Here we go again. State politicians want to take more of your money. This time, their scheme is to tax everything you buy on the internet. On Tuesday, the money-grabbing states made their case to the United States Supreme Court. If the Justices go along with it, you’ll be paying more when you make a purchase on eBay, Etsy, Amazon, or another platform hosting small retailers.
Shoppers won’t be the only losers. If the justices side with the states in South Dakota v. Wayfair, mom-and-pop internet businesses and start-ups will be stymied by the complexity of collecting taxes for 12,000 different state, county, and municipal taxing jurisdictions. Each jurisdiction has its own rates, rules, and deadlines. Yikes. Retail giants can afford expensive software to do the job, but for smaller businesses it would be a logistical nightmare, shutting down many.
Ethos Dynamics, a business with six employees, sells refurbished IT equipment online. Juliette and Lyle Gore, who launched Ethos, say they’ll be “overwhelmed” if the Court orders them to collect taxes from every buyer.
Last year, 1.9 million entrepreneurs used Etsy to sell their products. Forcing these sellers to collect taxes would extinguish start-ups and cost millions of jobs. For example, John Davis, an ex-Marine, and his wife started an online business selling collectibles to fund the cost of adopting children. “We hope the justices of the Supreme Court will remember the millions of people like us.” The Davises say they don’t have “staff, lawyers, or accountants” to collect taxes. If the states win in the Supreme Court, “a lot of us could be out of business.”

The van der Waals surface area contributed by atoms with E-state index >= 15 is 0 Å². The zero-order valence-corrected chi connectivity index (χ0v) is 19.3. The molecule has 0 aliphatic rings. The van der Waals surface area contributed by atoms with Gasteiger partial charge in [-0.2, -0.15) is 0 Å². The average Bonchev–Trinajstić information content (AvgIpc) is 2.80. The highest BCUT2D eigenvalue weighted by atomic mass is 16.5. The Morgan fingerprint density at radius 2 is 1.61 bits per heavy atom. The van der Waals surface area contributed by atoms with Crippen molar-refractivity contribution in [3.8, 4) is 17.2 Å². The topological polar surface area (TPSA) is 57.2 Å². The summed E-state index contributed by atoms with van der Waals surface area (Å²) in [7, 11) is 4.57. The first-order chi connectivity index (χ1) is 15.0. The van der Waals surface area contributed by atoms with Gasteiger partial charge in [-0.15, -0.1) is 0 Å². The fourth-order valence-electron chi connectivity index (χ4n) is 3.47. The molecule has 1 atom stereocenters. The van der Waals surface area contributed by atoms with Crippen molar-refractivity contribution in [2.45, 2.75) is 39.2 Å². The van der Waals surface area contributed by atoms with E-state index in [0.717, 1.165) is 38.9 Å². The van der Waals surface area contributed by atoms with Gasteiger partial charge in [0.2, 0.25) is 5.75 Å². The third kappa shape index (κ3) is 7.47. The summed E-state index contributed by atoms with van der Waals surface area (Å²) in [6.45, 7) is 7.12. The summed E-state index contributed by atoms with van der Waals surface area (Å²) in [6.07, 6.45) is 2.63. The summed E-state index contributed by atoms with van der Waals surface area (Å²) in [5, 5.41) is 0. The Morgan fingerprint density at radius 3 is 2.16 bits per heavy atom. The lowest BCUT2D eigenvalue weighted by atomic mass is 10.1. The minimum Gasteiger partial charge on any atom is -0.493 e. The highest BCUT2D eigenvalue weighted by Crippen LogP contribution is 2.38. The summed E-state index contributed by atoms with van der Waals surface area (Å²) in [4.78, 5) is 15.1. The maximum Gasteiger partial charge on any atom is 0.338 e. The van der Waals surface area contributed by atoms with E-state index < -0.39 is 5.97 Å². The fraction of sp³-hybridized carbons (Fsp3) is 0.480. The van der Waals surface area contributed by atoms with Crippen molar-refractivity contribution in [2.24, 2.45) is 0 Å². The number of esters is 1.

At Tuesday’s oral argument, Justice Sonia Sotomayor raised that concern. “What are we going to do with the costs that you’re going to put on small businesses?” she asked the lawyer advocating for internet taxes.
That same concern led the Court in two previous cases to bar states from forcing out-of-state businesses like L.L. Bean and Sears to collect sales tax from customers. The Court reasoned that forcing businesses without stores or warehouses in a state to collect sales taxes there would put a damper on a vibrant, interconnected national economy.
But state lawmakers now claim they’re “losing” billions of dollars in revenue because of the Court’s past rulings. Losing? These politicians talk like the money belongs to them, not to the people who earned it.
Last year, lawmakers in South Dakota, a state that relies heavily on sales taxation and has no income tax, decided to defy the Court head on. They slapped taxes on everything sold in the state via the internet and sued online retailers like Wayfair, a home-goods dealer, to pay up.
Other states, including New York, are watching the outcome of the case, salivating at the possibility of collecting taxes on all internet sales. Governor Andrew Cuomo has tried to enact a $75 million tax hike on New York internet shoppers. So far, the legislature has balked, refusing to “nickel and dime” consumers. That will likely change if the Justices green light these taxes.
Will they? The case is a nail biter. Justice Anthony Kennedy, often a swing vote, has said the Court should reexamine its ban on states taxing internet sales. On Tuesday, Justice Ruth Bader Ginsburg seemed sympathetic to the tax-hungry states. But Justice Samuel Alito worried that if the Court gave states the go-ahead, some would “grab everything they possibly can,” regardless of the harm to internet retailers or consumers. Several justices suggested deferring to Congress, which has wisely declined to sanction more taxes on internet sales.
Online shoppers and internet entrepreneurs are in the cross hairs in this case. As Alito has reminded the Court before, the Constitution’s framers wanted to prevent states from imposing taxes and regulations that discourage the free flow of goods and services across the nation. It was vital to the nation’s economy in 1787, and still is today.